It’s been thirty years since the World Wide Web was invented. Like many innovations, it was the solution to a problem: a young computer scientist found it inconvenient to switch computers when the data needed was not on the machine at hand. What if a shared database of hypertext links could be sent across a network? The scientist was Sir Tim Berners-Lee, and the network was the three www sequence we now see in http://www. Empowered by COMSAT, an array of communication satellites, the internet and the world wide web have changed the transport of ideas and exchange of cultures. But there are problems: Berners-Lee issued an assessment:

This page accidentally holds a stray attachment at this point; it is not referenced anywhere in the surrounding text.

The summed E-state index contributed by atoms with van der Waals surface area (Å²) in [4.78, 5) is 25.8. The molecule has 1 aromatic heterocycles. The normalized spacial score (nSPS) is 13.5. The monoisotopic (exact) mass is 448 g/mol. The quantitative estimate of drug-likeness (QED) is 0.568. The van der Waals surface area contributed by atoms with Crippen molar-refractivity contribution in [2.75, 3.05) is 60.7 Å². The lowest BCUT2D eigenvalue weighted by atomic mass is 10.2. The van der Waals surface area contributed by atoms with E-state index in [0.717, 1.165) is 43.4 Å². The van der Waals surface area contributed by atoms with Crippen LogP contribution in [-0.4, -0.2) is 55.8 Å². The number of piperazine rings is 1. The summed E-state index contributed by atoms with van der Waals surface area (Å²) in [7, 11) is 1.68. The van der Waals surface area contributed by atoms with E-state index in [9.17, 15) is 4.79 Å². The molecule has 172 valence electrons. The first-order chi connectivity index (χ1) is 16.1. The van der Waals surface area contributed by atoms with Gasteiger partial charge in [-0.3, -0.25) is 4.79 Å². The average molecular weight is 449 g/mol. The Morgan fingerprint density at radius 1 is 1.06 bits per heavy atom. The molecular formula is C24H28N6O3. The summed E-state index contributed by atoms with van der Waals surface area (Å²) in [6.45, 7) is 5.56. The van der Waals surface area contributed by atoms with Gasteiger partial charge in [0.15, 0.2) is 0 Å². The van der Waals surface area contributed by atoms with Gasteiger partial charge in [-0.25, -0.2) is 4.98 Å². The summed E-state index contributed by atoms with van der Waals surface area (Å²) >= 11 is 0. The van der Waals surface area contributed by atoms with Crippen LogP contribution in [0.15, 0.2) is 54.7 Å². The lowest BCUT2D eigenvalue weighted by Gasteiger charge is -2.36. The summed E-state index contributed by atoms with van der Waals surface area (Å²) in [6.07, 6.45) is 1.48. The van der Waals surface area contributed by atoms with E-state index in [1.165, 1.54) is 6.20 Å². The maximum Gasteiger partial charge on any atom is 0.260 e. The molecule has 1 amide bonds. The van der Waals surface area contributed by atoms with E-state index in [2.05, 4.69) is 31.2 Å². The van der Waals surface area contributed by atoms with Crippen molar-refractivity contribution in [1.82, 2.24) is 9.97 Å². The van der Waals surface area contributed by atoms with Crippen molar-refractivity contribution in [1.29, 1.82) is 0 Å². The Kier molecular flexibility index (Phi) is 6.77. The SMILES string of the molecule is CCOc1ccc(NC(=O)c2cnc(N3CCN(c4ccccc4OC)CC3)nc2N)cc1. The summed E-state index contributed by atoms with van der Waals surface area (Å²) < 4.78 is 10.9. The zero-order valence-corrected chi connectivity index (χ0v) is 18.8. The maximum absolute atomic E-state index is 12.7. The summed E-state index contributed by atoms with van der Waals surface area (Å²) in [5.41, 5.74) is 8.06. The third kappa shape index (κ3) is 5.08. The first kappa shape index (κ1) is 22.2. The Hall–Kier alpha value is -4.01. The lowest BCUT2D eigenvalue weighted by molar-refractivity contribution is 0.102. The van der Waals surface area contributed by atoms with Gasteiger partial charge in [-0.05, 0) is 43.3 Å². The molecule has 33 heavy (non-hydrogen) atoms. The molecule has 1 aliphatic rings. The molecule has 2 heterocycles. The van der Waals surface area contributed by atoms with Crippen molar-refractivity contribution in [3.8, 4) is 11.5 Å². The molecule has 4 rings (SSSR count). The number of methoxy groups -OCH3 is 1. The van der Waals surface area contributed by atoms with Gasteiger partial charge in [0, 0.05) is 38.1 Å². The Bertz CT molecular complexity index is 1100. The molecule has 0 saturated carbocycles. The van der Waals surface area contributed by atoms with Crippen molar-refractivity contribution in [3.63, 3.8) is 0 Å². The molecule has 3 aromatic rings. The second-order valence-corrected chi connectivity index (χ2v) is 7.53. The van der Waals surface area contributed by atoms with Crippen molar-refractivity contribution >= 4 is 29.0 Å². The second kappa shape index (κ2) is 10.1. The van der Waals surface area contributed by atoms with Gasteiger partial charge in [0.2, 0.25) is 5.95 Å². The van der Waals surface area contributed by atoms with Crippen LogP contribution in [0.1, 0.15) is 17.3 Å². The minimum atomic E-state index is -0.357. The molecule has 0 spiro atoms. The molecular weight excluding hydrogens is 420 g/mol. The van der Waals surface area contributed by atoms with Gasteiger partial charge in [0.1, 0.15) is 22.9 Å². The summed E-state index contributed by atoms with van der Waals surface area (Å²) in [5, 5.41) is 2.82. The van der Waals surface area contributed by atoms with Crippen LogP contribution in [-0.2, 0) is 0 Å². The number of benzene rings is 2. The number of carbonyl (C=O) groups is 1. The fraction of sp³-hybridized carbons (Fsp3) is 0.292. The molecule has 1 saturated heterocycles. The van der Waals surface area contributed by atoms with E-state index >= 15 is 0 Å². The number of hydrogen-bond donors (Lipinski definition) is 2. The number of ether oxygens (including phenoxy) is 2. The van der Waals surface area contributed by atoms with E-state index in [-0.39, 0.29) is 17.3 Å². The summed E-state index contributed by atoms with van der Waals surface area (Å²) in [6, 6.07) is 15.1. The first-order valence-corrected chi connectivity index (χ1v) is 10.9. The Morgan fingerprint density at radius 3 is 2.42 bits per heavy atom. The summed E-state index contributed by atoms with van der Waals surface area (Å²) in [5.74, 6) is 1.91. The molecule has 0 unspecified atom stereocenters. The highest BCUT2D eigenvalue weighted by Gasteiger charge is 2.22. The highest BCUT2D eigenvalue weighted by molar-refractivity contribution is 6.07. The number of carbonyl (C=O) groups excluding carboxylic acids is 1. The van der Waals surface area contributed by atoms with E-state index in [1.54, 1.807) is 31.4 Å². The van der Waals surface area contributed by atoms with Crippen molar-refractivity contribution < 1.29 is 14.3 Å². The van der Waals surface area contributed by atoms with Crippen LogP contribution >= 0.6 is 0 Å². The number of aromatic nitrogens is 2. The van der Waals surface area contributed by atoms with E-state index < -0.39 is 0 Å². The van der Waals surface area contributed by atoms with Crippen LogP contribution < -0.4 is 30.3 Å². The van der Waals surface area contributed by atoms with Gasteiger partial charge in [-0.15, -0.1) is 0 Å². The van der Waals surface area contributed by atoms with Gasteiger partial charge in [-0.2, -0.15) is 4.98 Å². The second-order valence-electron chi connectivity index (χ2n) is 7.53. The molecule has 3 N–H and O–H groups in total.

Problems of World Wide Web (and possible paths to their solutions)
Deliberate, malicious intent resulting in hacking, crime, harassment – (laws and codes of conduct);
System Design that creates perverse incentives – (redesign for incentives);
Unintended negative consequences of benevolent design – (research and new models).
Summing up the import of the web’s 30th birthday milestone, Berners-Lee stated: If we give up on building a better web now, the web will not have failed us. We will have failed the web.
What actions can we take in the next thirty years to build a better web?
Berners-Lee, Tim (Sir). World Wide Web #30. https://webfoundation.org/2019/03/web-birthday-30/
Building the World Blog by Kathleen Lusk Brooke and Zoe G Quinn is licensed under a Creative Commons Attribution-NonCommercial-NoDerivs 3.0 Unported Licen